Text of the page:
It has been nearly four years since Bosnia passed a law banning the killing of stray and wild dogs, but as of this year only one city is respecting it, according to the Associated Press — Sarajevo.
As a result, Sarajevo has become both a dumping ground and, relatively speaking, a safe haven, with people from around the country dropping homeless, stray and wild dogs on its streets.
The law was passed amid a sharp rise in dog killings, but it was largely ignored because the government provided few alternatives, like shelters and sterilization clinics.
In March, Sarajevo became home to a new city-funded dog shelter that also performs sterilizations.
Animal protection advocate Amela Turalic runs the shelter, and she and her team of animal lovers respond to calls to pick up strays, who have been increasingly arriving from other areas
Bosnia remains divided along ethnic lines, and different parts of the country deal with strays differently. Despite the national ban against slaughtering dogs, some local governments have passed laws contradicting it.
In Sarajevo, it took Turalic’s teams three months to get the problem of strays under control last summer with the shelter and sterilizations.
“But then we started noticing ‘new faces’ on the streets daily and people started telling us about overnight deliveries,” she said.
Not everyone in Sarajevo is happy about that, and some don’t think Sarajevo — the one place doing something about the problem — should be getting overwhelmed with needy dogs because of it.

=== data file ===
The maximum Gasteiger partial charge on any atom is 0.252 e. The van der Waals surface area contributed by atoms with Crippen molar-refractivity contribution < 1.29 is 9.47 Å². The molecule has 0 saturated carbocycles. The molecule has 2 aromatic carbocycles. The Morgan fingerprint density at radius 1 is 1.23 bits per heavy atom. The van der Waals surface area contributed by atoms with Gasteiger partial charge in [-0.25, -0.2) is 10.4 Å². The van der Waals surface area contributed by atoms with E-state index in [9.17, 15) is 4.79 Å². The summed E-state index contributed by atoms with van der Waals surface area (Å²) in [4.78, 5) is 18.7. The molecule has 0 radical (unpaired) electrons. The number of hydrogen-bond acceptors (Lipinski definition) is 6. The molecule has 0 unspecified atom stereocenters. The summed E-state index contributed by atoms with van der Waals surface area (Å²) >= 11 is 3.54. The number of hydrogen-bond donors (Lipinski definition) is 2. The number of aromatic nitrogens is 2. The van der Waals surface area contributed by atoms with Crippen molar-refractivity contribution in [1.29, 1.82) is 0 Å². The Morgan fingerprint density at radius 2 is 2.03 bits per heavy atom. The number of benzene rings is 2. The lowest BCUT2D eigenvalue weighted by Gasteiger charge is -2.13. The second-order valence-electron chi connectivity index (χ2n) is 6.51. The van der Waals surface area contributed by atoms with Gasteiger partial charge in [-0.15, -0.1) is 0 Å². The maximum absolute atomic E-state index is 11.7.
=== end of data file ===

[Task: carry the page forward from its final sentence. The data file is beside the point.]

Sounds a little like another country that once welcomed outsiders.
As Turalic sees it, those from other cities who drop off dogs on the streets of Sarajevo aren’t abandoning their own pets, just trying to give a stray a better chance of surviving.
“Let them come,” she said. “People do this with best intentions.”
(Photo: Amel Emric / Associated Press)
Posted by jwoestendiek December 7th, 2012 under Muttsblog.
Tags: Amela Turalic, animal control, animals, bosnia, dogs, dropped, haven, neuter, pets, safe haven, sarajevo, shelter, spay, sterilization, stray, streets, wild
Yesterday, as can happen in life, I took a wrong turn on the way to Utopia, ending up instead on a dead end dirt road.
So I turned around, drove back through my own dust, took a different road and finally spotted the driveway I was looking for — the one into Utopia Animal Rescue Ranch, founded by mystery novelist, musician, social commentator, humorist, columnist, guru, gubernatorial candidate, good old boy, singer, songwriter and purveyor of both cigars and salsa, Kinky Friedman.
The prolific Texas author — with more than 30 books to his name — funded the rescue organization when it started up 12 years ago in Utopia, Texas; then he offered a good-sized hunk of his family ranch in Medina, Texas, allowing the rescue to relocate and expand three years later.
The shelter’s day-to-day operation falls to Nancy Parker-Simons and her husband, Tony Simons, who, with help from volunteers tend to the 47 (as of yesterday) dogs under their care until permanent homes can be found.
That doesn’t always happen quickly, as the case of Mr. Happy attests. He’s been at the shelter all 12 years since it opened. “He just always seems to get overlooked,” Parker-Simons said.